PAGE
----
Academic journal article IUP Journal of Applied Economics

A Re-Examination of Redistributive Effects of Direct Healthcare Financing under Alternative Decompositional Frameworks

Academic journal article IUP Journal of Applied Economics

A Re-Examination of Redistributive Effects of Direct Healthcare Financing under Alternative Decompositional Frameworks

Article excerpt

Healthcare financing, like fiscal policies, have explicit distributional implications. It is often important for policy purposes to make explicit such distributional consequences. A number of decomposition frameworks have been developed in literature for analyzing redistributional impact of fiscal and transfer policies. This study examines the conceptual basis of two of such decomposition frameworks-the Aronson, Johnson and Lambert (AJL) (Aronson et al., 1993) model, which has dominated much of literature, and the Duclos, Jalbert and Araar (DJA) (Duclos et al., 2003) model. The models are applied to estimate the components of inequity in healthcare financing in Nigeria. The results show clear differences in the estimated components of inequity. The study also finds that underlying the decomposition frameworks are conceptual differences on account of which interpretation of inequity components estimated from the two models must be done with care.

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Introduction

Equity in health financing systems has recently become the central concern of policy makers and researchers (Wagstaff and van Doorslaer, 2000). The key issue in assessing the fairness of a health financing system is basically a concern about how sensitive and how responsive the healthcare system is to the socioeconomic status of its users (Gureje, 2004). It is about how the health system protects the population, particularly the most vulnerable ones, from expenditure shocks associated with the cost of treating ill-health (Preker, 2005). In general, equity in healthcare financing requires the separation of health services utilization and health financing (Wagstaff and van Doorslaer, 2000). Ideally, health services utilization ought to be according to need, while healthcare financing ought to be according to the Ability to Pay (ATP). This separation is important because ATP reflects the existing distribution of income and wealth in society, which, at least from an egalitarian perspective, may be considered unfair (Atkinson and Stiglitz, 1980).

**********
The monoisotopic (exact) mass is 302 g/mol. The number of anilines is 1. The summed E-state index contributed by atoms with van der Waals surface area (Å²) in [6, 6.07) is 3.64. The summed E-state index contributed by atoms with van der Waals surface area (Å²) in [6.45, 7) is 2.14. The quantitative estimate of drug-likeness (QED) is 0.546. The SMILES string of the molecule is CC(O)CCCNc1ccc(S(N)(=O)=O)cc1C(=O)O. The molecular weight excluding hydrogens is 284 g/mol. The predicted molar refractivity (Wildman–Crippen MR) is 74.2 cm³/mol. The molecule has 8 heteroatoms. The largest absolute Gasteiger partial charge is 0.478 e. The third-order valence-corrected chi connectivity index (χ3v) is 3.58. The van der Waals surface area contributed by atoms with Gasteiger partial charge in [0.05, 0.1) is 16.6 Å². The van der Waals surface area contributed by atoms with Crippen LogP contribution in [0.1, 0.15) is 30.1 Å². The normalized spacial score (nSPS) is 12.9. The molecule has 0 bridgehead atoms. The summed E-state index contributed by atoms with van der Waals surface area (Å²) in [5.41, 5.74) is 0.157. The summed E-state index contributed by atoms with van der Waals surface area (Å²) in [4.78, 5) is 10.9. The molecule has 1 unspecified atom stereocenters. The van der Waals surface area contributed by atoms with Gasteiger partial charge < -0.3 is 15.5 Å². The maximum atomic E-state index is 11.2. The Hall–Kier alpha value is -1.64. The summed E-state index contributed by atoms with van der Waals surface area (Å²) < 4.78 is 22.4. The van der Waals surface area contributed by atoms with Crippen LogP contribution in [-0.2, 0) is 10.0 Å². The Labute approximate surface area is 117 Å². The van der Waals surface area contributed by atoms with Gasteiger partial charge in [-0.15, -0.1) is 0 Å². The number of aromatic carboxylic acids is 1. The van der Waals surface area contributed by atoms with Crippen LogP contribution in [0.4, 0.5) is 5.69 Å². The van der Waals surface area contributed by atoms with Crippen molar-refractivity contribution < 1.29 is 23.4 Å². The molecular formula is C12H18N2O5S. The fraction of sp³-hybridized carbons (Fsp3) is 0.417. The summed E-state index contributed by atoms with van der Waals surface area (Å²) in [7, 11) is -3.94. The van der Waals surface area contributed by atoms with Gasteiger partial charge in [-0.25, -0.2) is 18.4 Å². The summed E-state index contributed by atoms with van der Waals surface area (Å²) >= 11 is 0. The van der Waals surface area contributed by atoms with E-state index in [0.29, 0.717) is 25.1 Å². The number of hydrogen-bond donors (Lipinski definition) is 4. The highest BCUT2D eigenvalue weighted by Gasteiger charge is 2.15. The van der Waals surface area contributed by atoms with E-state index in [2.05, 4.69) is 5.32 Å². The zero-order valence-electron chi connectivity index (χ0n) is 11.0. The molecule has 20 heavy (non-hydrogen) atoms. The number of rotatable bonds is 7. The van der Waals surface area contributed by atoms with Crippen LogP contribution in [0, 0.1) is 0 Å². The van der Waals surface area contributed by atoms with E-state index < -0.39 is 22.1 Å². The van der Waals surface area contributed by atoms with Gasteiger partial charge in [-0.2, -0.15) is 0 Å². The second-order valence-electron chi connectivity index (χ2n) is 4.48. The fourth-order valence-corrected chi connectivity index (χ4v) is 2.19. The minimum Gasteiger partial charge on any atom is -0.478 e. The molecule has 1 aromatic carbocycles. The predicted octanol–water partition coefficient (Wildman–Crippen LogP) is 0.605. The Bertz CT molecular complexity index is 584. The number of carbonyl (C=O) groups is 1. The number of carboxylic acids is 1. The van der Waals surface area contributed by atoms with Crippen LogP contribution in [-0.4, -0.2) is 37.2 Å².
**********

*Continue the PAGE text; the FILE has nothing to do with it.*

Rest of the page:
On the other hand, ill-health, though a random variable at individual level, often follows the socioeconomic gradients and reflects the underlying structural defects in the society (Black et al., 1980; Pamuk 1985 and 1988; Barrera 1990; Judge, 1995; Kennedy et al., 1996; Mackenbach et al., 1997; Marmot et al., 1997; van Doorslaer et al., 1997; Wilkinson, 1997; Lerer et al., 1998; Hanstrom, 1999; Lahelma et al., 1999; Wildman, 2003; and Irwin and Scali, 2005). This implies that the burden of financing health may be heavier for the more disadvantaged households or an individual whose ATP may be severely impaired either temporarily or permanently. Furthermore, ill-health may generate externalities that spill over to other people's consumption functions. In that case, the society for one reason or the other may want to ensure that the distribution of health services is not strictly according to ATP (McGuire, 1988). Even from the purely utilitarian perspective, the policy maker may want to ensure that healthcare is available to as many members of the population as possible as the contrary may have an impact on economic growth (Bhargava et al., 2001). This may be considered a specific form of social egalitarianism (McGuire et al., 1988).

From this form of specific egalitarianism and the general concern for redistribution, arises the consideration of the redistributive effects of healthcare financing. While public policies generally have implicit distributional consequences, it is often important to make such distributional consequences explicit and transparent (Acocella, 1998). The ultimate concern here is to ensure that healthcare financing does not induce greater inequality in the post-payment distribution than was present in the prepayment distribution. This general concern boils down to the specific concerns for vertical and horizontal equities as well non-reranking of households or individuals in the transition from the pre- to post-payment income distribution. …

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